The Germans had recognized by the end of the First World War that combat fatigue was not simply cowardice or a lack of "moral fiber." However, most of the lessons of the First World War were forgotten by the time of the Second World War, and it took some time to relearn them. However, as the war wore on the German brass no longer thought combat fatigue was evidence of cowardice or a pre-war neurosis. It was a wound, albeit an emotional wound and psychiatrists relearned the lesson that combat fatigue was best treated as close to the front line as possible: The further back the patient was transferred for treatment, the less likely he was to fully recover. In many cases, the breakdown was transient, and the victim was able to pull himself through, sometimes with the help of his comrades, without leaving his unit. Such men were described as ”burned out” and even the best soldier will eventually succumb to some form of mental breakdown if he remains in continuous heavy combat long enough.

I do not know where you have the information from, that the Germans just shot them. I do not deny that it did not happen, but not to the extent you suggest. Try to use your common sense when evaluating information. How much efekt on morale would not have if it was the norm.
Here's my thought on that.

No matter how hard you try to put yourself in the shoes of those who were in combat, if you've never experienced it you do not even come close.

Someone who fought in the pacific died of alzheimer. He couldn't remember anything exept the horrors of combat, they never vanished. Even alzheimer couldn't wipe them away. That shows how deep those scarves are.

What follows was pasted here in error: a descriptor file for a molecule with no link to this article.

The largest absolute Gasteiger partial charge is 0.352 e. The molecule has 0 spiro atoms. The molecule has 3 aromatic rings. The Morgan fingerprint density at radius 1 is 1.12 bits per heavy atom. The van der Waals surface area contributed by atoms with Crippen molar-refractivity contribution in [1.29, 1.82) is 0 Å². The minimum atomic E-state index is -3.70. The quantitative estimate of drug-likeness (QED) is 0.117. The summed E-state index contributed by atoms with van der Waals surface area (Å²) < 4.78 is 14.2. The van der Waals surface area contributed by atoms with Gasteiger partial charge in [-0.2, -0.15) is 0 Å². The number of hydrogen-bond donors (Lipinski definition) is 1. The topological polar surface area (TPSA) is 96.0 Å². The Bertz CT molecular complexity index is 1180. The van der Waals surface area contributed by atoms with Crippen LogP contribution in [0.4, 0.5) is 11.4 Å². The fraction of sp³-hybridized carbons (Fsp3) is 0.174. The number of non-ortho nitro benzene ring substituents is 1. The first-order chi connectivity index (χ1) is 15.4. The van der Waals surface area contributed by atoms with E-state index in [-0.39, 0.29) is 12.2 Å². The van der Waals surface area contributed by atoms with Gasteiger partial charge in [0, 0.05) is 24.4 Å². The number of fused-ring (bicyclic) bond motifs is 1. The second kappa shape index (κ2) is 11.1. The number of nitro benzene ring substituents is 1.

I'm very lucky not to have seen combat.
December 24th, 2011  
VDKMS
 
Quote:
Originally Posted by Der Alte
A victim, perhaps. But also a willing victim.

I have often wondered if I would have gassed and burned Jews if I had ended up in such a place. The more I reflect, the more sure I am on the answer. The shocking truth is yes.
That applies to all of us. It is very easy to condemn someone. I allway think of this situation: You must kill an innocent civilian, if you refuse you'll get executed. What will you do?

I don't blame you as much as you do yourself. I respect you very much for your honesty.
December 24th, 2011  
George
 
Quote:
Originally Posted by VDKMS
That applies to all of us. It is very easy to condemn someone. I allway think of this situation: You must kill an innocent civilian, if you refuse you'll get executed. What will you do?

I don't blame you as much as you do yourself. I respect you very much for your honesty.
Not just a matter of "Just following Orders" when not following an illegal Order will get you shot now vs a possible death sentence @ some point in the distant future from a victorious enemy.
December 24th, 2011  
LeEnfield
 
 
Following Orders,..... You can be shot if don't, and shot if do. ain't life fun
December 25th, 2011  
84RFK
 
 
I knew it just had to be controversial, but I still believe that we are unable to compare our present surroundings, and the world we live in, to the lessons we should have learned by history.

I simply can't see any other reason why we (humans) continue making the same mistakes over and over...
December 25th, 2011  
Yossarian
 
 
Quote:
Originally Posted by 84RFK
I knew it just had to be controversial, but I still believe that we are unable to compare our present surroundings, and the world we live in, to the lessons we should have learned by history.

I simply can't see any other reason why we (humans) continue making the same mistakes over and over...

Becuase people in power often think highly of themselves and that they can achieve a different outcome...

There is a word for this phenomon but I feel I do not have to say it.
 


Similar Topics
WW2 Trivia
Air Force Cadence
Pentagon confirms using white phosphorous in Iraq
US 'uses incendiary arms' in Iraq